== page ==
After my husband’s last hospitalization three years ago, before he died, I knew we never had discussed how he wanted to die, because, like every member of his family and mine, he wanted to avoid talking about it.
He had known for a very long time that he had a “constellation of very serious medical issues, but refused to discuss his death. I had brought it up different times, by asking if he wanted to visit any people or places that he particularly liked, and he said he didn’t. I had mentioned that I wasn’t frightened of dying because I have a spiritual side, but since he didn’t, I wanted him to know that he could discuss anything and everything with me, even if he was frightened. He always shook his head, as if even the act of saying “No,” was a commitment he didn’t want to make.
And, later, when our adult son and I were grieving his death and our loss, as we sheltered in place due to COVID, I promised myself and our son that I would handle things differently. We had been traumatized by his last horrific hospitalization, but we also were sad that we were left alone to honor him and celebrate his life without his input at all, although we ended up creating a lovely little service, and I wrote about his death here, and on a Parkinson’s site, in which I had made friends.
Three years have passed, and our son and I finally are doing so much better, but I hadn’t honored my promise about planning my death, because I hadn’t felt strong enough to do so. Then, two weeks ago, out of the blue, I developed a kidney stone, and totally freaked out. Honestly, an operation for a kidney stone, even a large one that wouldn’t pass on its own, doesn’t compare to anything that was wrong with my husband, including congestive heart failure, stage 4 kidney disease, lumbar spinal stenosis, atrial fibrillation, high blood pressure, Parkinson’s and so much more.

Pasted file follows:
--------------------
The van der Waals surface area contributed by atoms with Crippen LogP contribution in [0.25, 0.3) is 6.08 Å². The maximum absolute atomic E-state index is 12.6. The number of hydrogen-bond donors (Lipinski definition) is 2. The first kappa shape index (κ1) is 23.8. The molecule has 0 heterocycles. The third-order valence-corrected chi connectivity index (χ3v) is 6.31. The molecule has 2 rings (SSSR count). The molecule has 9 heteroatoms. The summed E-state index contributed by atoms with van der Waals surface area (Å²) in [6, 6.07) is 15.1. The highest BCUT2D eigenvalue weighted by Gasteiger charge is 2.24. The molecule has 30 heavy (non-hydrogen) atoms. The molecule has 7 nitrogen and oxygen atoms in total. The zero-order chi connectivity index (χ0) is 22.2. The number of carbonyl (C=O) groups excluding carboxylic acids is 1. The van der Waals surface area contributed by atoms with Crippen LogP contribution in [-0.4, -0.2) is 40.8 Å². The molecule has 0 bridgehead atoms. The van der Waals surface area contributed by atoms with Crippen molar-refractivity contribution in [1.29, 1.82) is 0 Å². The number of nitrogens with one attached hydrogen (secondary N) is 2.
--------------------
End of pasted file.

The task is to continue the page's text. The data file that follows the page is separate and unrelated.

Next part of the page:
But when the horrific pain appeared at 4:00 on a Saturday morning, and I stayed in the bathtub for four hours because we didn’t have pain medication, and I initially thought it was just another stomach ache that I had started seeing a GI doctor about, I immediately started thinking about my death.
At some point, I realized it was just a kidney stone (I’d had one a few years earlier), my son and I called the EMTS because I was in horrific pain, and we went to the ER.
When we got there, I immediately was processed. But, I didn’t realize that since my vitals were okay when I entered, I would be put at the bottom of the triage list, despite the fact that my pain was epic!
Suffice it to say that after no one provided pain medication that worked for an hour and 20 minutes, and I was screaming as loud as I could while I pushed the nurses’ button so many times, I later realized I could have damaged my finger and my voice at the same time.
A week later, when I finally was able to meet with my late husband’s urologist (whom he’d known for 30 plus years), I learned that the 10 mm kidney stone, which had stopped blocking my ureter so the pain had disappeared, was sitting in the middle of my left kidney, hadn’t budged and wouldn’t.
So, after the urologist told me my options, I researched them, and two days later chose the Thulium fiber laser lithotripsy surgery, after which, he would insert a stent into the ureter. Fortunately, there was a cancellation and my surgery was scheduled 10 days later, during which time, I found religion and mightily prayed that the stone wouldn’t move before the surgery, while I berated myself for not having done what I’d promised about developing my death wish plan ...if there was a terrible unforeseen problem.